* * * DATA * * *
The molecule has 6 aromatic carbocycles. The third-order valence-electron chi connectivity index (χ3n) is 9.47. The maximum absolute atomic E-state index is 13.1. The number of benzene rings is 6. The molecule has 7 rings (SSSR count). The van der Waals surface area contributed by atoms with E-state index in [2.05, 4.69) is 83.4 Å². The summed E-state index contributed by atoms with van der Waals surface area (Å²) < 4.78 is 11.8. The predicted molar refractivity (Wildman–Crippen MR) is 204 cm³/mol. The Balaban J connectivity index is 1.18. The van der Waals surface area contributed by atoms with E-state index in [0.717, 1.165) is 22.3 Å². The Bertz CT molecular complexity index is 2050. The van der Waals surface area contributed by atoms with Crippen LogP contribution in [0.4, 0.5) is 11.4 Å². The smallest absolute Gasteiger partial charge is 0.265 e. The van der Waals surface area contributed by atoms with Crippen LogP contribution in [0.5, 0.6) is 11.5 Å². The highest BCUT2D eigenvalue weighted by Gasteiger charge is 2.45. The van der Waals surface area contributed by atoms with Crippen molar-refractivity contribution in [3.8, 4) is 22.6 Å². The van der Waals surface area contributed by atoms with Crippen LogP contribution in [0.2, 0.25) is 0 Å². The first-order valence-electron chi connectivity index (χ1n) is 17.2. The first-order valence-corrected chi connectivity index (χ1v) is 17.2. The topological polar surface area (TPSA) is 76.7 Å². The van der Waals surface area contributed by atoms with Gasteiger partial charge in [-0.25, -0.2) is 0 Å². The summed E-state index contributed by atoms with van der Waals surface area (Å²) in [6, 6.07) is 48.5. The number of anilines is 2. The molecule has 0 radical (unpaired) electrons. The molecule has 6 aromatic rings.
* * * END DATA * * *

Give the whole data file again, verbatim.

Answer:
The molecule has 6 aromatic carbocycles. The third-order valence-electron chi connectivity index (χ3n) is 9.47. The maximum absolute atomic E-state index is 13.1. The number of benzene rings is 6. The molecule has 7 rings (SSSR count). The van der Waals surface area contributed by atoms with E-state index in [2.05, 4.69) is 83.4 Å². The summed E-state index contributed by atoms with van der Waals surface area (Å²) < 4.78 is 11.8. The predicted molar refractivity (Wildman–Crippen MR) is 204 cm³/mol. The Balaban J connectivity index is 1.18. The van der Waals surface area contributed by atoms with E-state index in [0.717, 1.165) is 22.3 Å². The Bertz CT molecular complexity index is 2050. The van der Waals surface area contributed by atoms with Crippen LogP contribution in [0.4, 0.5) is 11.4 Å². The smallest absolute Gasteiger partial charge is 0.265 e. The van der Waals surface area contributed by atoms with Crippen LogP contribution in [0.5, 0.6) is 11.5 Å². The highest BCUT2D eigenvalue weighted by Gasteiger charge is 2.45. The van der Waals surface area contributed by atoms with Crippen molar-refractivity contribution in [3.8, 4) is 22.6 Å². The van der Waals surface area contributed by atoms with Crippen LogP contribution in [0.2, 0.25) is 0 Å². The first-order valence-electron chi connectivity index (χ1n) is 17.2. The first-order valence-corrected chi connectivity index (χ1v) is 17.2. The topological polar surface area (TPSA) is 76.7 Å². The van der Waals surface area contributed by atoms with Gasteiger partial charge in [-0.25, -0.2) is 0 Å². The summed E-state index contributed by atoms with van der Waals surface area (Å²) in [6, 6.07) is 48.5. The number of anilines is 2. The molecule has 0 radical (unpaired) electrons. The molecule has 6 aromatic rings.